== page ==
Marguerite de Navarre

(redirected from Marguerite of Navarre)
Related to Marguerite of Navarre: Marguerite d'Angoulême, Marguerite d'Angouleme

Mar·gue·rite de Na·varre

 (mär′gə-rēt′ də nä-vär′)
American Heritage® Dictionary of the English Language, Fifth Edition. Copyright © 2016 by Houghton Mifflin Harcourt Publishing Company. Published by Houghton Mifflin Harcourt Publishing Company. All rights reserved.
References in periodicals archive ?
Its greatest strengths are how it seamlessly overlaps the details of the many women's lives and in its compelling accounts of the somewhat lesser-known women such as Anne de Beaujeu, Marguerite of Navarre, and Louise of Savoy.
King's sister--queen of dissent; Marguerite of Navarre (1492-1549) and her evangelical network; 2v.
Furthermore, he recognizes the humanist poetry of Marguerite of Navarre as one of the chief sources of the mirror imagery that influenced Calvin's theology of divine self-disclosure.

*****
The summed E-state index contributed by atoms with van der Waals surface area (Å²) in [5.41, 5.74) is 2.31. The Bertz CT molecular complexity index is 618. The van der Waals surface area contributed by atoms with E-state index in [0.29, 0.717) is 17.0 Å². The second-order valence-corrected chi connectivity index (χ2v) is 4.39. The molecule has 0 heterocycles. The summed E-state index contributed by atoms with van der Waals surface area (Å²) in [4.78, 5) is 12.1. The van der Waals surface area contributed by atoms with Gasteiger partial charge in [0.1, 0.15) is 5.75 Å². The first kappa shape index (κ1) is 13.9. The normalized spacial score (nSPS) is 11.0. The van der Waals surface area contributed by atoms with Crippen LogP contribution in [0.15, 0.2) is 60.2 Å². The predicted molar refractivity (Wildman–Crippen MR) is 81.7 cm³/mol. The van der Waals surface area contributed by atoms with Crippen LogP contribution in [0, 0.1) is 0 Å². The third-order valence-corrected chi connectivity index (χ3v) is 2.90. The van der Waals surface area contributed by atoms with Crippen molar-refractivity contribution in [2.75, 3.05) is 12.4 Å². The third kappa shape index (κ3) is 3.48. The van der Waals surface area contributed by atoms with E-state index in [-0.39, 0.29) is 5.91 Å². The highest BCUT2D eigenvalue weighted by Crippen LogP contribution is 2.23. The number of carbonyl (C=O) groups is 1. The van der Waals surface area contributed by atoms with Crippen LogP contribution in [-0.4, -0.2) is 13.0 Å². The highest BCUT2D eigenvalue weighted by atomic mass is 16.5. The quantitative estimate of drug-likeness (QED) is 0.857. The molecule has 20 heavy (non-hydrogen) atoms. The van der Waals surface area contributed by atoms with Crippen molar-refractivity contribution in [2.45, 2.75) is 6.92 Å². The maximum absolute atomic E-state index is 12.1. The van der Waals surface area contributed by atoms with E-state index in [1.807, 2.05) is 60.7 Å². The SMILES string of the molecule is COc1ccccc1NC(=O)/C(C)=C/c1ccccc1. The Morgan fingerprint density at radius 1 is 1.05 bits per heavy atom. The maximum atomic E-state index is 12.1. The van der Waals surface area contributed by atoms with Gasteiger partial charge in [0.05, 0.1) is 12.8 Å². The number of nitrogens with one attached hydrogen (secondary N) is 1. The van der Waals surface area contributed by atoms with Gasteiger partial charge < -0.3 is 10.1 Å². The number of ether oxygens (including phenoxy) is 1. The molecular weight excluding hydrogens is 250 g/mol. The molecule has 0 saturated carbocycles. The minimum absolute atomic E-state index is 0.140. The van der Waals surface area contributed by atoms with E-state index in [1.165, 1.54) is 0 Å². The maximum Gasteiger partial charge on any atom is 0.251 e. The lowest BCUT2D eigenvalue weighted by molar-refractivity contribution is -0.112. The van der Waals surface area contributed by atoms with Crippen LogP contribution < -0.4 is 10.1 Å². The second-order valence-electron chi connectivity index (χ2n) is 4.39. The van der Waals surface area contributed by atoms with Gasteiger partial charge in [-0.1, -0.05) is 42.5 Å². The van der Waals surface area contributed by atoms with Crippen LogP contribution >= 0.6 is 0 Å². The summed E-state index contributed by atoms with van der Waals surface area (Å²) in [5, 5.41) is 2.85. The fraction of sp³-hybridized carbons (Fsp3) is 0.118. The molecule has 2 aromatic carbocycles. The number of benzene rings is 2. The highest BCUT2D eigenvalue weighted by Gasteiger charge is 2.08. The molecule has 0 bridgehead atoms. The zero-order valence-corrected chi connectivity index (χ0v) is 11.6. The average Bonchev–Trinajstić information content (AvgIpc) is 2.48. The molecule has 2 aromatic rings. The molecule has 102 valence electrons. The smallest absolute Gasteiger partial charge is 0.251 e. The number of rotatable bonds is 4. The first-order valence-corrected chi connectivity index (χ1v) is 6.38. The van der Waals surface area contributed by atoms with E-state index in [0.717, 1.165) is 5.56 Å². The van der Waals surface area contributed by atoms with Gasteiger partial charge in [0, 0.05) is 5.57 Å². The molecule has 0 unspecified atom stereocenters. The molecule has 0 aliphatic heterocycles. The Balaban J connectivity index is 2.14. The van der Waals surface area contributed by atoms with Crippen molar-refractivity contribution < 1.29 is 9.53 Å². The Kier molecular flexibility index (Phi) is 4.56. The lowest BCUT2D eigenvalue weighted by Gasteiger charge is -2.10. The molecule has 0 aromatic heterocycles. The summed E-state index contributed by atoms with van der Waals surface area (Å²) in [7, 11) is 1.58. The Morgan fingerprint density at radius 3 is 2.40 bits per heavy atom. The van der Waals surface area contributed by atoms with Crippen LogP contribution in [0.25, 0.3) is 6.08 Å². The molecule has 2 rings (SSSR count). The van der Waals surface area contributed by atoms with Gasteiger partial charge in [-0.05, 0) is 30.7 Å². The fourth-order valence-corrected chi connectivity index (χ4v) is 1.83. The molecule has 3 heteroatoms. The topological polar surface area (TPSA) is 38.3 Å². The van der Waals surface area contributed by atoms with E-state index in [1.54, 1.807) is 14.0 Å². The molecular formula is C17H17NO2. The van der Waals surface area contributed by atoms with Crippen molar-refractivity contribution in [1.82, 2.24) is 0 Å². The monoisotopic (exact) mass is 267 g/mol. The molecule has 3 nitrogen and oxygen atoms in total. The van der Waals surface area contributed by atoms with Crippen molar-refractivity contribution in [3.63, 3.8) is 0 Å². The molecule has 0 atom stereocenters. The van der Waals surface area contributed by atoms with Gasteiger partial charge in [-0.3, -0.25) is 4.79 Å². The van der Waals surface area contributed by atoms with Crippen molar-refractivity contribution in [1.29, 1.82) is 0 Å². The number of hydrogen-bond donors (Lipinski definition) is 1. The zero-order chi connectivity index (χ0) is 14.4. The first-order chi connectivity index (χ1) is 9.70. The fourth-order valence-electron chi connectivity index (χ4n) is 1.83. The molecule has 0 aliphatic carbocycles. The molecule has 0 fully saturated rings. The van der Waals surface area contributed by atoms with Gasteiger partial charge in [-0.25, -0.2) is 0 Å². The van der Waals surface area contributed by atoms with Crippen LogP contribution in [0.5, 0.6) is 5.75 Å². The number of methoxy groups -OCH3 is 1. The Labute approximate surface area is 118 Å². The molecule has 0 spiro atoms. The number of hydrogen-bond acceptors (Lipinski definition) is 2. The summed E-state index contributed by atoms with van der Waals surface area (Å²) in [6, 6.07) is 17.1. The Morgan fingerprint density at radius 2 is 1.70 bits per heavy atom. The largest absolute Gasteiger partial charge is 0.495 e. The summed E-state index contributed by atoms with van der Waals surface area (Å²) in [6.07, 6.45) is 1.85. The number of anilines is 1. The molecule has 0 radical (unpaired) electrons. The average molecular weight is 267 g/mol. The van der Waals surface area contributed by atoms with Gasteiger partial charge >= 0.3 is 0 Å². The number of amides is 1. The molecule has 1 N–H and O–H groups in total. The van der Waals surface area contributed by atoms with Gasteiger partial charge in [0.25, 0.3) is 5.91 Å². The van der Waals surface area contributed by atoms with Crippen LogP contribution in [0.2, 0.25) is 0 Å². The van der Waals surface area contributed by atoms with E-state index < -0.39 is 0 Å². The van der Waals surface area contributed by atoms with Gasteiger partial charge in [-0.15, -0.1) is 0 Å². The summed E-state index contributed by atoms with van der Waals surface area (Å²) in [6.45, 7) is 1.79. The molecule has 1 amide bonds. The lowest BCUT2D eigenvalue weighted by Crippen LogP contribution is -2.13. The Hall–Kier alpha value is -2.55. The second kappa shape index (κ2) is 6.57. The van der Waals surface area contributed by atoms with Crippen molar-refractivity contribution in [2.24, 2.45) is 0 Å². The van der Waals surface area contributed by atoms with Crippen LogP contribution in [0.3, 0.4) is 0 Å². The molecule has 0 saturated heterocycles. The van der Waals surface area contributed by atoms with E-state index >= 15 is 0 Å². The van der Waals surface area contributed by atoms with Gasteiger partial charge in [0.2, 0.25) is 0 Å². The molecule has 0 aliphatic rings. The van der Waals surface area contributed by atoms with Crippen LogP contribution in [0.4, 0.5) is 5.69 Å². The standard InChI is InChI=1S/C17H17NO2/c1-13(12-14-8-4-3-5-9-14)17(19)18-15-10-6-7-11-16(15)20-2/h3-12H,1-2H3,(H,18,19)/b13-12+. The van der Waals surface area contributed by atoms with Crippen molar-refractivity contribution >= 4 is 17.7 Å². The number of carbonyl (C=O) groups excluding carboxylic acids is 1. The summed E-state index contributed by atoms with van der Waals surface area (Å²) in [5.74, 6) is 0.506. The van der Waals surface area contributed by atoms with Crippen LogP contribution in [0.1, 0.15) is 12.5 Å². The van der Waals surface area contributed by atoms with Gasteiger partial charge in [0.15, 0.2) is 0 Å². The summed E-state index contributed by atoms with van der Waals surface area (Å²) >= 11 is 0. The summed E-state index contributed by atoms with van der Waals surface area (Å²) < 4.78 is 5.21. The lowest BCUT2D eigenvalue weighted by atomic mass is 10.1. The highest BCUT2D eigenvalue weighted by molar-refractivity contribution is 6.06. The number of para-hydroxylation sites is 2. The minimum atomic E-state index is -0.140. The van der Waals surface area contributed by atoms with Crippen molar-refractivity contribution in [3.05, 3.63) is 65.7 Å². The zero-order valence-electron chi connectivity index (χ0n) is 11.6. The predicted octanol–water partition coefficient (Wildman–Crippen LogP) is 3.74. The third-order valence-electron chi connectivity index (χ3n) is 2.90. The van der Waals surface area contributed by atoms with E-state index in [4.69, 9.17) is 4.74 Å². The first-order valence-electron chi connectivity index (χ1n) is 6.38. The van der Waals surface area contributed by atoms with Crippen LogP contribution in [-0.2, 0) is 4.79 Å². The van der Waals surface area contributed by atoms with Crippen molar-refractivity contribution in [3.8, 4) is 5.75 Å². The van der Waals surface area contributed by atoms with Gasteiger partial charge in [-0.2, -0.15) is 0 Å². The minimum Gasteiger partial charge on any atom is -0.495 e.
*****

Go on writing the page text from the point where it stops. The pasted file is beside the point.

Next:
This work studies the Heptameron by Marguerite of Navarre, sister of Francis I of France.
Written by the Queen Marguerite of Navarre, the Heptameron has been a bestseller since its creation in the first half of the sixteenth century.
This is most apparent in her study of Seve, in which she compares his idealization of his love with the work of the religious mystic, Marguerite of Navarre. She notes how the human and the divine have altered positions in term of cosmic references.
Barbara Stephenson refutes what she takes to be the consensus view that Marguerite of Navarre's loving, self-abnegating, and at times intensely or overly-sexualized stance towards Francois I are part of a "lifelong subservience" to him, and that she hardly ever withstood whatever he wanted on behalf of her own, her second husband's, or her daughter's interests.
In addition to his chant royal already cited, Lescarre composed another equally remarkable one, which shows how in Sceve's poetry everything fits and holds together in spite of his "eruditio inaudita & nova" [5] -- in spite, that is, of the incomparable richness of his text, steeped as it is in echoes of and references to Dante, Petrarch, Marot, Catullus, Virgil, Ovid, Plato, Erasmus, Marguerite of Navarre, Jean Olivier, Sperone Speroni, and, last but by no means least, to the Bible.
Yet Marot's Lutheranism was distinctly informed by the French evangelical tradition personified by Lefevre d'Etaples and Marguerite of Navarre.